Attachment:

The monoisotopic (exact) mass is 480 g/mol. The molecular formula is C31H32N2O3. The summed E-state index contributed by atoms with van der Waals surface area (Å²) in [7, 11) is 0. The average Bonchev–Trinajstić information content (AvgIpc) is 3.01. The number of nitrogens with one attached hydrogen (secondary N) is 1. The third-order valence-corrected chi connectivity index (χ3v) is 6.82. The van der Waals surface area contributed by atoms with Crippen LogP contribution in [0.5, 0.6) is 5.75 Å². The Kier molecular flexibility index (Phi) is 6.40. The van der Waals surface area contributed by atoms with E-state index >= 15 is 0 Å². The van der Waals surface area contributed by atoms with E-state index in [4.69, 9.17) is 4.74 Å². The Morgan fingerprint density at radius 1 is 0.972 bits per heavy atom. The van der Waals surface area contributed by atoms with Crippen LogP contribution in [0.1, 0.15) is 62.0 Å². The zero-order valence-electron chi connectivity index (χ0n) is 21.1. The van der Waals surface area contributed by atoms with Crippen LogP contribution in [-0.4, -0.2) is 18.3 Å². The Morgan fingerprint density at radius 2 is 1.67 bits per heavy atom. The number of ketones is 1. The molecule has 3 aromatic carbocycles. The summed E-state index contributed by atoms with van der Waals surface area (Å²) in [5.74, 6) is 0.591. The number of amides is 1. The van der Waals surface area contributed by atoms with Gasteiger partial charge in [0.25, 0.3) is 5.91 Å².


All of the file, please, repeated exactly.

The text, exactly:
The monoisotopic (exact) mass is 480 g/mol. The molecular formula is C31H32N2O3. The summed E-state index contributed by atoms with van der Waals surface area (Å²) in [7, 11) is 0. The average Bonchev–Trinajstić information content (AvgIpc) is 3.01. The number of nitrogens with one attached hydrogen (secondary N) is 1. The third-order valence-corrected chi connectivity index (χ3v) is 6.82. The van der Waals surface area contributed by atoms with Crippen LogP contribution in [0.5, 0.6) is 5.75 Å². The Kier molecular flexibility index (Phi) is 6.40. The van der Waals surface area contributed by atoms with E-state index >= 15 is 0 Å². The van der Waals surface area contributed by atoms with E-state index in [4.69, 9.17) is 4.74 Å². The Morgan fingerprint density at radius 1 is 0.972 bits per heavy atom. The van der Waals surface area contributed by atoms with Crippen LogP contribution in [0.1, 0.15) is 62.0 Å². The zero-order valence-electron chi connectivity index (χ0n) is 21.1. The van der Waals surface area contributed by atoms with Crippen LogP contribution in [-0.4, -0.2) is 18.3 Å². The Morgan fingerprint density at radius 2 is 1.67 bits per heavy atom. The number of ketones is 1. The molecule has 3 aromatic carbocycles. The summed E-state index contributed by atoms with van der Waals surface area (Å²) in [5.74, 6) is 0.591. The number of amides is 1. The van der Waals surface area contributed by atoms with Gasteiger partial charge in [0.25, 0.3) is 5.91 Å².